Hearing Loss can cause social isolation but can also affect your brain and cause dementia


Do you frequently ask your spouse to repeat her or himself? Have you continued to turn the TV up louder and louder over the years? Do you resist going to loud restaurants because you can’t keep up with conversations?

If you’re like 20 percent of Americans and an astounding 66 percent of those over 70, you may have experienced hearing loss, and the inability to hear what’s going on around you may be having more profound effects on your life than simply undermining your conversations. According to an article in AARP, hearing loss could also increase your risk for cognitive problems and worst case scenario: dementia.

What’s the Connection?

One reason hearing deficits appear to be linked to diminished cognition is because your brain is at capacity when you are struggling to hear. If your ears are transmitting incomplete or hard-to-interpret information to your brain, your brain has to work harder to comprehend this info. That increased workload appropriates important brain resources, which normally might have been used to subsequently store the information in memory.

Another explanation involves the isolation that often comes with hearing loss. Because people who experience hearing loss tend to pull back from spending time with friends and family, the resulting isolation can breed loneliness, which, in turn, has been shown to increase the risk of dementia. In fact, a 2018 study proved that loneliness can increase your risk of dementia by 40 percent.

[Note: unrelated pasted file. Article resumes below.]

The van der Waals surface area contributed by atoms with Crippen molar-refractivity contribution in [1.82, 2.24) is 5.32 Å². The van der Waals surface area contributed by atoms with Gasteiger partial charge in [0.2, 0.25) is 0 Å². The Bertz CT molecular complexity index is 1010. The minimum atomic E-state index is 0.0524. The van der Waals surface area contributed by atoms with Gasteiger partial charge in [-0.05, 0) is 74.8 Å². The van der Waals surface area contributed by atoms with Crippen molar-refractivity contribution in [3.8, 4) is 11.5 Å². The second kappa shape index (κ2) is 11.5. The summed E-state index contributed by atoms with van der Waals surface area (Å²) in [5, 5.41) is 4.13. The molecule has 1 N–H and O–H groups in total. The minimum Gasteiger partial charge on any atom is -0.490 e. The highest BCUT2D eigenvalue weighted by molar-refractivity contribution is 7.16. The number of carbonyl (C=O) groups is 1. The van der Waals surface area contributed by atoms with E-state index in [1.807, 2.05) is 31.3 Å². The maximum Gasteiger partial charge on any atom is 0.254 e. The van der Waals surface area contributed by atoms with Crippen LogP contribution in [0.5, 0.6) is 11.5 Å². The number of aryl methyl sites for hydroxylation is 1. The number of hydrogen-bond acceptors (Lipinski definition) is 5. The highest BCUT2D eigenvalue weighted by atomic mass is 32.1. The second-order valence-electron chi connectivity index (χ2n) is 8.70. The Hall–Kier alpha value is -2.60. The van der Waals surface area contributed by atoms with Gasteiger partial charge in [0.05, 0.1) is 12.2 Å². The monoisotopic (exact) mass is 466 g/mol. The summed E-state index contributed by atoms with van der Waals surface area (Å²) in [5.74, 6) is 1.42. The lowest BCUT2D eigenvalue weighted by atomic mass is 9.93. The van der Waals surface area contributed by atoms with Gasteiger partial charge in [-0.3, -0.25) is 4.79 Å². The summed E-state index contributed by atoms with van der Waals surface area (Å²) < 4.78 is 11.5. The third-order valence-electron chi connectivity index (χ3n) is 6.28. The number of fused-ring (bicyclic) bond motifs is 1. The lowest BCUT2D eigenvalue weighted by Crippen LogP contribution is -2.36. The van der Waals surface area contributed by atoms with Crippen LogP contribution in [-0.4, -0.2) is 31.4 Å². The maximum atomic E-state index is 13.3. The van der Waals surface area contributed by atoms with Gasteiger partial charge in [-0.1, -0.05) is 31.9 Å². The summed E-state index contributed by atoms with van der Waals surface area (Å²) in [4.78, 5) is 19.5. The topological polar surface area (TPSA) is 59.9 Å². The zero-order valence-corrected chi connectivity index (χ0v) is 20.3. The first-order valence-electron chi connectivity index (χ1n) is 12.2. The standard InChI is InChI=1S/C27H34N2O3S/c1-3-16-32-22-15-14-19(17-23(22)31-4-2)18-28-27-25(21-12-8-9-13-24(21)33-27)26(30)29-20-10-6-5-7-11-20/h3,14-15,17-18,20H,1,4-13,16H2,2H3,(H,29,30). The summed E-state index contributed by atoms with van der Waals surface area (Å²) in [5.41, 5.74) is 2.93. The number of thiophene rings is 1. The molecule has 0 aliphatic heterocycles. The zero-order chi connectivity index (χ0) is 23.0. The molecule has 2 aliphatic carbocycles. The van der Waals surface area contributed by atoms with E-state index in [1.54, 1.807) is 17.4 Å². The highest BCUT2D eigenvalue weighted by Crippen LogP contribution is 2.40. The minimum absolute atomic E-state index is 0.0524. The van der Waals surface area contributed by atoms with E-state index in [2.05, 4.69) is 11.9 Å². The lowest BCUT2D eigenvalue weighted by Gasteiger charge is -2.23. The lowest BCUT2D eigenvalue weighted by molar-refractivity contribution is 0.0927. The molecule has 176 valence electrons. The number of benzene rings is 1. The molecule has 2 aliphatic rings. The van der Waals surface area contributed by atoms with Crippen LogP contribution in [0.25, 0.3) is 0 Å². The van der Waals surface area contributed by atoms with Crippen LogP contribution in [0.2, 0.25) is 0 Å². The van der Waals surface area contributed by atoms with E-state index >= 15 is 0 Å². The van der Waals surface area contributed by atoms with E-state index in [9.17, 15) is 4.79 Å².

Removing the Cost Hurdle

Despite the huge impact that hearing loss can have on quality of life, many seniors resist treating it because of the stigma of wearing hearing aids and the challenges in using them (putting them on, adjusting the sound, replacing batteries, etc.). Then there’s the exorbitant cost. Because Medicare doesn’t cover them, a pair of hearing aids can run you upwards of $3,000 out of pocket. (According to the President’s Council for Science and Technology, the average cost per pair is $4,600.)

Thankfully, in 2017, Congress voted to create a new category of more reasonably priced, over-the-counter hearing devices. These devices are expected to be available in 2020. Tech companies may also enter the hearing device market, making these devices easier to acquire and less intimidating to use.

Don’t Put It Off

It’s easy to just chalk hearing loss up to your age, like a new wrinkle or that achy knee. But not making light of your struggle to hear and addressing the problem now could literally change the course of your old age.

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